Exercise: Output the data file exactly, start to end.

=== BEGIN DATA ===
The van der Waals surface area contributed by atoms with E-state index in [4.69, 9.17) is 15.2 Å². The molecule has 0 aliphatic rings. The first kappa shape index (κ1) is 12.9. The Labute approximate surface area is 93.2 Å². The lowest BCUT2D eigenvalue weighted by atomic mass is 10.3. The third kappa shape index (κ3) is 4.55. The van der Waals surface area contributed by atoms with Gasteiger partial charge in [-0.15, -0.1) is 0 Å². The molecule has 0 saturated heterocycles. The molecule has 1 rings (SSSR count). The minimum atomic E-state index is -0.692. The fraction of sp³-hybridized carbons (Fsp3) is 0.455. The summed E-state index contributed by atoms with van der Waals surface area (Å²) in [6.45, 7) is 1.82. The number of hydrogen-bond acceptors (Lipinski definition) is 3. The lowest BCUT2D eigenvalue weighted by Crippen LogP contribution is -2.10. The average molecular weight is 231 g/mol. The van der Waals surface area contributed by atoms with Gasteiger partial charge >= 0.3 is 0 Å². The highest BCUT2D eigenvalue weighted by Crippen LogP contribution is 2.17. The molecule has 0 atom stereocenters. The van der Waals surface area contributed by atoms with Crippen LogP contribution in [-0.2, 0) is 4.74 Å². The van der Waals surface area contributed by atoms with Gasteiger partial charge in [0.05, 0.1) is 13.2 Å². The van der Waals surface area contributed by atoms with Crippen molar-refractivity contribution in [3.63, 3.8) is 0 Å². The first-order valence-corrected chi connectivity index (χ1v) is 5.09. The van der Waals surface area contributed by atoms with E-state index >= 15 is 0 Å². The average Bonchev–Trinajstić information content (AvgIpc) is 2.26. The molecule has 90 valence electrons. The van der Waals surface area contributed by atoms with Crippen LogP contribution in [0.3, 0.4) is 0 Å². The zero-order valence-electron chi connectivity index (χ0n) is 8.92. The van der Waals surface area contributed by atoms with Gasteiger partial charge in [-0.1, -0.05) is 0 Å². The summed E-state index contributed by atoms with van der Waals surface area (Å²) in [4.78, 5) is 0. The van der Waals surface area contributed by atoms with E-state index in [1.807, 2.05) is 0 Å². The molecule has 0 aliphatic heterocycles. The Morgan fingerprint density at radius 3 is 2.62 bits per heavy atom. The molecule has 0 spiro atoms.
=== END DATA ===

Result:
The van der Waals surface area contributed by atoms with E-state index in [4.69, 9.17) is 15.2 Å². The molecule has 0 aliphatic rings. The first kappa shape index (κ1) is 12.9. The Labute approximate surface area is 93.2 Å². The lowest BCUT2D eigenvalue weighted by atomic mass is 10.3. The third kappa shape index (κ3) is 4.55. The van der Waals surface area contributed by atoms with Gasteiger partial charge in [-0.15, -0.1) is 0 Å². The molecule has 0 saturated heterocycles. The molecule has 1 rings (SSSR count). The minimum atomic E-state index is -0.692. The fraction of sp³-hybridized carbons (Fsp3) is 0.455. The summed E-state index contributed by atoms with van der Waals surface area (Å²) in [6.45, 7) is 1.82. The number of hydrogen-bond acceptors (Lipinski definition) is 3. The lowest BCUT2D eigenvalue weighted by Crippen LogP contribution is -2.10. The average molecular weight is 231 g/mol. The van der Waals surface area contributed by atoms with Gasteiger partial charge >= 0.3 is 0 Å². The highest BCUT2D eigenvalue weighted by Crippen LogP contribution is 2.17. The molecule has 0 atom stereocenters. The van der Waals surface area contributed by atoms with Crippen LogP contribution in [-0.2, 0) is 4.74 Å². The van der Waals surface area contributed by atoms with Gasteiger partial charge in [0.05, 0.1) is 13.2 Å². The van der Waals surface area contributed by atoms with Crippen molar-refractivity contribution in [3.63, 3.8) is 0 Å². The first-order valence-corrected chi connectivity index (χ1v) is 5.09. The van der Waals surface area contributed by atoms with E-state index >= 15 is 0 Å². The average Bonchev–Trinajstić information content (AvgIpc) is 2.26. The molecule has 90 valence electrons. The van der Waals surface area contributed by atoms with Crippen LogP contribution in [0.3, 0.4) is 0 Å². The zero-order valence-electron chi connectivity index (χ0n) is 8.92. The van der Waals surface area contributed by atoms with Gasteiger partial charge in [-0.1, -0.05) is 0 Å². The summed E-state index contributed by atoms with van der Waals surface area (Å²) in [4.78, 5) is 0. The van der Waals surface area contributed by atoms with E-state index in [1.807, 2.05) is 0 Å². The molecule has 0 aliphatic heterocycles. The Morgan fingerprint density at radius 3 is 2.62 bits per heavy atom. The molecule has 0 spiro atoms.